COVENTRY, Thomas (c.1606-1661), of Croome d'Abitot, Worcs.; later of Canbury, Surr.; Dorchester House, Covent Garden and Lincoln's Inn Fields, Mdx.

Published in The History of Parliament: the House of Commons 1604-1629, ed. Andrew Thrush and John P. Ferris, 2010
Available from Cambridge University Press



Family and Education

b. c.1606, 1st s. of Sir Thomas Coventry* of Croome d’Abitot and 1st w. Sarah, da. of John Seabright of Blakeshall, Worcs.1 educ. I. Temple 1623.2 m. 2 Apr. 1627,3 Mary (d. 18 Oct. 1634) da. of Sir William Craven, Merchant Taylor and alderman of London, 3s. (1 d.v.p.) 2 da. d.v.p. suc. fa. 1640 as 2nd Bar. Coventry of Aylesborough. d. 27 Oct. 1661.4

Offices Held

Member, Plymouth Venturers 1625.5

J.p. Glos. 1628-at least 1638, custos rot., Worcs. 1628-at least 1643, 1660-d,6 Glos. 1638-?;7 commr. oyer and terminer, Oxf. circ. 1631-at least 1642, Wales and Marches 1634-40;8 member, Council in the Marches 1633;9 commr. Avon navigation 1636,10 array, Worcs. 1642, Worcester, 1642, raise volunteers (roy.), Worcs. 1642.11


Coventry’s paternal grandfather was a distinguished judge under Elizabeth and James, while his father was a prominent London lawyer, who became attorney-general in 1621. In 1623 Coventry was specially admitted to the Inner Temple, where his father was then serving as treasurer. The latter took considerable pains over his son’s marriage. According to Sir Simonds D’Ewes†, he initially considered marrying his son to Anne Clopton, but he lost interest on realizing that his prospective daughter-in-law would not gain control of her inheritance until after her stepmother’s death.12 Eventually Mary Craven, the daughter of a deceased lord mayor of London and sister to the earl of Craven, was selected. Though Mary was wealthy in her own right, the elder Coventry made careful provision for the couple. The family seat at Croome d’Abitot was handed over,13 and £2,000 was put in trust for Coventry and his wife.14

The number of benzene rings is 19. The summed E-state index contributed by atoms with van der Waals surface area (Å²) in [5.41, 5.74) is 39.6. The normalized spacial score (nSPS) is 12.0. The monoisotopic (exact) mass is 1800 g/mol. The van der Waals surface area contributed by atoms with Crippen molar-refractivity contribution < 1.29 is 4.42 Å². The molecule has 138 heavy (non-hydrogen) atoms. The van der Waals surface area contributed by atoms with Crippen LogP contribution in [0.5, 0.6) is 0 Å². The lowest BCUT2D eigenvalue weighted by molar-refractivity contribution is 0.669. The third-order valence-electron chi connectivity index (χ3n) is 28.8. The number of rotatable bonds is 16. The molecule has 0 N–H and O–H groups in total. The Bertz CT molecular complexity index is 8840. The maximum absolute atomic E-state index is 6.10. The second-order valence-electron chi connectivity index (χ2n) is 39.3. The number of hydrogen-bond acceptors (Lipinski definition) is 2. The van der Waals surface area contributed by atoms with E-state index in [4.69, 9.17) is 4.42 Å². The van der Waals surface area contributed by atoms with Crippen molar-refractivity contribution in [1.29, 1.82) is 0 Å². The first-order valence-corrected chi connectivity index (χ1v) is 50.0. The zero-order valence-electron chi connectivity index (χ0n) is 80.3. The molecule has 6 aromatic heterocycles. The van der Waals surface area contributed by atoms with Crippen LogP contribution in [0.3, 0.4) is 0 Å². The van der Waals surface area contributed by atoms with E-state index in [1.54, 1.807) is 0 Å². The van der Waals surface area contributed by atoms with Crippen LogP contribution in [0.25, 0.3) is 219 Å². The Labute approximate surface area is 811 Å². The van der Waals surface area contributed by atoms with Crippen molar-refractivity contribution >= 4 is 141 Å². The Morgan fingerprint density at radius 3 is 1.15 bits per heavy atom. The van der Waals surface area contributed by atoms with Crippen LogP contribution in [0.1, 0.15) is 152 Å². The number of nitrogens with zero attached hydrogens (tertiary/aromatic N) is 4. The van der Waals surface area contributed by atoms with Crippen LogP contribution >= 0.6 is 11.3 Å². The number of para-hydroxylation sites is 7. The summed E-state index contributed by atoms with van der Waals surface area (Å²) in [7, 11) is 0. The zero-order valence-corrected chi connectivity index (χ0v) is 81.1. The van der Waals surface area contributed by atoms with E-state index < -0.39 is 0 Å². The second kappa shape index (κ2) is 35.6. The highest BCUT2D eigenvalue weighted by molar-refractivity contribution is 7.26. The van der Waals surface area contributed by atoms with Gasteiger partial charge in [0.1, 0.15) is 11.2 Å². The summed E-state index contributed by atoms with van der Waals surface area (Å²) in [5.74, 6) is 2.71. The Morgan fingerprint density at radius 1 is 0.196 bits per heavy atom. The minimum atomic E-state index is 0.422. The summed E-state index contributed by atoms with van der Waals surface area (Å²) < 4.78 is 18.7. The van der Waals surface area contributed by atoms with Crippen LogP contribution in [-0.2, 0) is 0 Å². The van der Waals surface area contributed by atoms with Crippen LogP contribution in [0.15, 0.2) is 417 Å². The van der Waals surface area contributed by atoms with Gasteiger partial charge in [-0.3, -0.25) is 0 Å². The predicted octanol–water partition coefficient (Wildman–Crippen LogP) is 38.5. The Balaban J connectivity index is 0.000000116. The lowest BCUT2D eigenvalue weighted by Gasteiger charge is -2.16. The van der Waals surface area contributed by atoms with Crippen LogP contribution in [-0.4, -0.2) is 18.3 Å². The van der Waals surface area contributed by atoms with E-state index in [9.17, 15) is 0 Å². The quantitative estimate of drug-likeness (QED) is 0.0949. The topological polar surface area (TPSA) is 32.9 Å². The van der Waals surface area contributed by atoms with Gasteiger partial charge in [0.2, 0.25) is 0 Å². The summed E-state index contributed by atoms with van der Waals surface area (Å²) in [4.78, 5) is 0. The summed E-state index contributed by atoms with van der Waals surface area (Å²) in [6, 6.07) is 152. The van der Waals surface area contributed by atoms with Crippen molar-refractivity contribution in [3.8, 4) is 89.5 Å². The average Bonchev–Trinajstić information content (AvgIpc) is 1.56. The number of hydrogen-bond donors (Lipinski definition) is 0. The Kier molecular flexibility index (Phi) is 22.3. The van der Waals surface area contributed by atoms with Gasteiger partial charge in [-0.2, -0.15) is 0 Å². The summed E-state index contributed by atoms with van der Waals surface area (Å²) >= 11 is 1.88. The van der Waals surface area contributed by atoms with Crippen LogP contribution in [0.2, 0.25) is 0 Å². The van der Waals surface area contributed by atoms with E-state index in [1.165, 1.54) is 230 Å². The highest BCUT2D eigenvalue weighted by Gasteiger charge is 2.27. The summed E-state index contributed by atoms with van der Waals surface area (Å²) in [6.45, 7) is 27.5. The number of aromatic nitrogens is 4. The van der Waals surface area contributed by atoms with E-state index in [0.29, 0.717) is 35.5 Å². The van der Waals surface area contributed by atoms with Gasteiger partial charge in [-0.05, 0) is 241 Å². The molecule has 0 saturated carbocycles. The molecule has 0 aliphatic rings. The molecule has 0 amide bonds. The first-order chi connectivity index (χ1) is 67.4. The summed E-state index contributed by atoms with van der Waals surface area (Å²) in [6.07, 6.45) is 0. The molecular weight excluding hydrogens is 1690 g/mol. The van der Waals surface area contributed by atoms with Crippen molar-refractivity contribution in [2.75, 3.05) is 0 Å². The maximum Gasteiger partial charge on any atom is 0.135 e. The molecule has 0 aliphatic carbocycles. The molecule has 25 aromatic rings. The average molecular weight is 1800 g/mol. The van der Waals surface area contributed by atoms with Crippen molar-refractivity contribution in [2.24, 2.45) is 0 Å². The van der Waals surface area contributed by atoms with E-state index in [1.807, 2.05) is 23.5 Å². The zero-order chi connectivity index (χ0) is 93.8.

Coventry was too young in 1621 to replace his father as Member for Droitwich when the latter was obliged to surrender his seat. He first sat for the borough in 1625, but made no impression on the surviving records. He was re-elected in 1626, when he was named to a conference with the Lords on 7 Mar. to discuss preparations for war.15 In 1628 he served for the county, and was appointed to the privileges committee.16 On 9 June he was named to a small committee sent to his father, now lord keeper, to examine the excise commission.17

In 1634 Coventry’s wife died in childbirth. According to a contemporary newsletter, her brother-in-law, (Sir) Percy Herbert*, tried to bring a Catholic priest into her bedchamber ‘to have perverted her religion in her greatest extremity’. It seems unlikely that Coventry himself was then present, as it was left to his father’s purse-bearer to prevent Herbert and the priest from entering ‘by main force’.18 It was possibly in memory of his wife that in 1636 Coventry set up a benefaction for poor children in London, to be administered by the Merchant Taylors, the Company to which her father had belonged.19

Coventry succeeded his father in January 1640. He initially supported the king but made his peace with Parliament in October 1642.20 In May 1643 he was granted permission to go abroad for his health, but he returned to England less than a year later.21 In 1651 he came under suspicion for supporting Charles II, and though cleared was imprisoned in 1655.22 He drew up his will on 31 Aug. 1657 and died at his house in Lincoln’s Inn Fields on 27 Oct. 1661 from gangrene in his toes.23 He was buried at Croome d’Abitot church, where a funeral monument was erected.24 A portrait of Coventry painted by Cornelius Jonson can be found at Croome.25 His second son and namesake sat for Droitwich in 1660.

Ref Volumes: 1604-1629

Authors: Glyn Redworth / Ben Coates


  • 1. T. Nash, Colls. for Hist. of Worcs. i. 79, 262.
  • 2. CITR, ii. 137.
  • 3. GL, ms 4107/1, unfol.
  • 4. CP; Oxford DNB sub Craven, Sir William; Nash, i. 161-2; Gordon, 41.
  • 5. T.K. Rabb, Enterprise and Empire, 272.
  • 6. C231/4, f. 251; Cal. Q. Sess. Pprs. ed. J.W. Willis Bund (Worcs. Hist. Soc. 1900), i. p. ccxxviii; C231/7, p. 10.
  • 7. C231/5, f. 277.
  • 8. C181/4, ff. 71, 162; 181/5, ff. 184v, 218v.
  • 9. T. Rymer, Foedera, viii. pt. 4, p. 7.
  • 10. Ibid. ix. pt. 2, p. 6.
  • 11. Northants RO, FH133; R.H. Silcock, ‘County Govt. in Worcs.’ (London Univ. Ph.D. thesis, 1974), p. 327.
  • 12. Autobiog. of Sir Simonds D’Ewes ed. J.D. Halliwell, i. 312.
  • 13. VCH Worcs. iii. 314.
  • 14. Worcs. RO, BA8965/6(vi).
  • 15. Procs. 1626, ii. 216.
  • 16. CD 1628, ii. 29.
  • 17. Ibid. iv. 197, 205.
  • 18. C115/106/8438.
  • 19. GL, ms 7615(a); Early Hist. of Guild of Merchant Taylors ed. C.M. Clode, ii. 328.
  • 20. LJ, v. 406.
  • 21. Ibid. vi. 38; HMC 6th Rep. 5.
  • 22. CCAM, 1363-9; Coll. of State Pprs. of John Thurloe ed. T. Birch, iii. 593.
  • 23. Diaries of Lady Anne Clifford ed. D.J.H. Clifford, 154; PROB 11/307, ff. 125-7.
  • 24. VCH Worcs. iii. 315.
  • 25. Gordon, 40.